The lack of effect of aerobic exercise training on propranolol pharmacokinetics in young and elderly adults.J Clin Pharmacol 1995; 35(9):885-94JC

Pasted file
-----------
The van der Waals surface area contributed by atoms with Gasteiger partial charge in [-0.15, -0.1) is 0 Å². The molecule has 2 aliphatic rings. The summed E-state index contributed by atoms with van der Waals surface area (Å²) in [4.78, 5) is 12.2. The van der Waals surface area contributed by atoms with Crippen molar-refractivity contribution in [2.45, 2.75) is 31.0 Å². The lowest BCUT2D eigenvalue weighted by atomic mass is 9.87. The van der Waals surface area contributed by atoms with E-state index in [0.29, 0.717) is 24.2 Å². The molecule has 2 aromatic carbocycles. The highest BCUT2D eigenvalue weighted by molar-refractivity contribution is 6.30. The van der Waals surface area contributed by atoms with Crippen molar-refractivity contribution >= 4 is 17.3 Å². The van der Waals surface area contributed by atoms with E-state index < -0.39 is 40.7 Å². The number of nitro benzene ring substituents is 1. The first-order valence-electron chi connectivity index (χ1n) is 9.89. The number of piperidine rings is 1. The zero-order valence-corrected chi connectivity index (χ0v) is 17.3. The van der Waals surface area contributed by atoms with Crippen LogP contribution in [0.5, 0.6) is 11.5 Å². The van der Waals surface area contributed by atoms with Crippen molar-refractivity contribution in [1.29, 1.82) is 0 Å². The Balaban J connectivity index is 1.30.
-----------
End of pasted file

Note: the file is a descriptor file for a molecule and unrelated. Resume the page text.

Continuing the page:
The effects of exercise training on the pharmacokinetics of orally administered propranolol were studied in young and elderly healthy volunteers. Twenty-three young (30 +/- 5 years of age) and 20 elderly (67 +/- 5 years of age) adults were randomly assigned to endurance training (N = 12 young subjects, 10 elderly subjects) or nonexercising control (N = 11 young subjects, 10 elderly subjects) groups. Training consisted of treadmill walking, stair climbing, or both three times per week for 40 minutes at 70-85% of maximal heart rate reserve for 16 weeks. Resting plasma propranolol concentrations after a single dose of 80 mg of oral propranolol were measured by high performance liquid chromatography with fluorescence detection, and estimated hepatic blood flow measured was measured using indocyanine green during supine test. Aerobic training increased maximal oxygen uptake (VO2 max) by 13% and 14% in the exercising young and elderly groups, respectively. There was no change in VO2 max in either control group. Adjusted mean estimated hepatic blood flow after exercise corrected for body weight for the young subjects who did not exercise (15.6 mL/min/Kg) and those who did (18.2 mL/min/Kg) groups were of borderline significance. No statistical differences were detected in the experimental propranolol pharmacokinetic parameters (maximal concentration, time of maximal concentration, terminal half-life, area under the curve, and protein binding) or derived pharmacokinetic parameters (intrinsic clearance, bioavailability, clearance, and volume of distribution). These results provide evidence that changes in aerobic fitness do not produce corresponding changes in propranolol pharmacokinetics in young or elderly adults.